And sleeping through the night – ha ha ha. Wait a second, she’s done it… once. Which may even be crueler than me living in a world where I thought she was incapable of the feat. Ignorance would have been bliss. But nope, her MO is a wake up call for me every two to three hours. But it’s cool. 8 hours is super over-rated. Humans don’t need that much sleep – and plus I hear that waking up that much makes it easier to get up at 5:30 am to go to work.

And this one sort of falls asleep on her own. All she has to do is be in my arms… and nursing… and boom! She’s out. Until I move her… then we start over. Repeat two or three (or four) times. No big deal – I mean it’s almost the same, right?

Yes, Berkley has her own room. Yes, in that room there is a crib. No, she has never slept in either. That’s right, I have a 7-month-old with a beautiful nursery who has never caught one wink of sleep in it. Good thing me and a lot of my family members busted our tails to make sure it was ready before she was born! Good thing. Nope, this girl sleeps in our room. But she sleeps in her swing. Initially. Until she wakes up (which is anywhere between 5 minutes and 2 hours from when I place her in the swing – which no longer swings, for the record). Then she sleeps in our bed. I mean, a king sized bed was meant for three people right? I think deep down if we really cared to not share our bed, we’d have gone with the queen. Yep. And when she’s sleeping in our bed, all she wants is to be touching all night – tummy to tummy or cheek to cheek, that’s all. She wants to be able to run her (clammy) hands through my hair or caress (pinch) my face. It’s sweet actually. No, really it is.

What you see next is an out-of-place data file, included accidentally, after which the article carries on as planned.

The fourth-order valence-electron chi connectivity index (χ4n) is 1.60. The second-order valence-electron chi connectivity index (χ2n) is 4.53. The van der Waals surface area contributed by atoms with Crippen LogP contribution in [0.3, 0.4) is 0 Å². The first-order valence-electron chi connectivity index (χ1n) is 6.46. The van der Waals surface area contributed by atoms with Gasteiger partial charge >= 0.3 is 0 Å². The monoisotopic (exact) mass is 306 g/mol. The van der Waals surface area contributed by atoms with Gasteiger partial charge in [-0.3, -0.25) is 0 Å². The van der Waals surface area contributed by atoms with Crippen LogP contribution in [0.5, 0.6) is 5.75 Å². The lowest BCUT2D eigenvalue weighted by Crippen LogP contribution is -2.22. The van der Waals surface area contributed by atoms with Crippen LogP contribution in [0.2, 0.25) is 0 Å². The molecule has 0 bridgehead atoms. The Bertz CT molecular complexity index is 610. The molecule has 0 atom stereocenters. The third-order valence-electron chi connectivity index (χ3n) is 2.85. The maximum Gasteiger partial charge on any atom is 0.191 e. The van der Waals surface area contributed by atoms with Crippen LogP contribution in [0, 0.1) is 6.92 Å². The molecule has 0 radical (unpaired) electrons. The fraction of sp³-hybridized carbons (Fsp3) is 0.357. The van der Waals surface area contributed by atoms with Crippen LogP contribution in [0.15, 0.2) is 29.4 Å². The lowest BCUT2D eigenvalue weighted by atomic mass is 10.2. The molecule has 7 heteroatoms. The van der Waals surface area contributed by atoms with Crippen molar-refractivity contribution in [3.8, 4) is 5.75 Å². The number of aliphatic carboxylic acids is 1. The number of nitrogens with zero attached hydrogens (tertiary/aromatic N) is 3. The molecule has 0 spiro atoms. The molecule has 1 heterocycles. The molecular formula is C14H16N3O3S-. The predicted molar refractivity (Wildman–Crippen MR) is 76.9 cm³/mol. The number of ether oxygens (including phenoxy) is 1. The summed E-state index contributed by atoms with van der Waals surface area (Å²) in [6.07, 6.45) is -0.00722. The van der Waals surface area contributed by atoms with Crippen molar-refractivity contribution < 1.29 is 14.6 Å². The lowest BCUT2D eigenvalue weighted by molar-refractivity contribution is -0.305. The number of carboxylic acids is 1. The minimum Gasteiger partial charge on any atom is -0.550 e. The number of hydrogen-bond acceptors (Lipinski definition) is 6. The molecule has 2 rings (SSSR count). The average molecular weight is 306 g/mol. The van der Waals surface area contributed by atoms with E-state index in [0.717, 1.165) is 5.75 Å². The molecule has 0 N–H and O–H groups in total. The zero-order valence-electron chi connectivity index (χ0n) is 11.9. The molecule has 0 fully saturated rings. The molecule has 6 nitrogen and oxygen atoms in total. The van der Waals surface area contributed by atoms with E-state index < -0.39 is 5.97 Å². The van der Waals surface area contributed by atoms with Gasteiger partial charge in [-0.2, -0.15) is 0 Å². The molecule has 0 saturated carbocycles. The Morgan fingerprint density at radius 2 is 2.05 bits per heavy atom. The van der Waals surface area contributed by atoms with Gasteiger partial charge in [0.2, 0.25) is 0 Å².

And no, she doesn’t want anyone but me to hold her. And if I’m lucky enough to pass her off occasionally, I better run. She better not see me. Because as soon as I come into view, she remembers that I’m not holding her, and commence the water works and the pitiful “someone-must-be-pinching-me screams”. But then all I have to do is drop whatever I was trying to do without a baby in my arms, hold her and voila! She’s better.

You know, as I think more about it, she’s really an easy baby. All I’ve got to do is hold her or be within arms reach all day and night. That’s it. She’s happy. Never mind that I’m a wife, or mother to two others, or work a full time job outside the house, or have hobbies like laundry or dishes.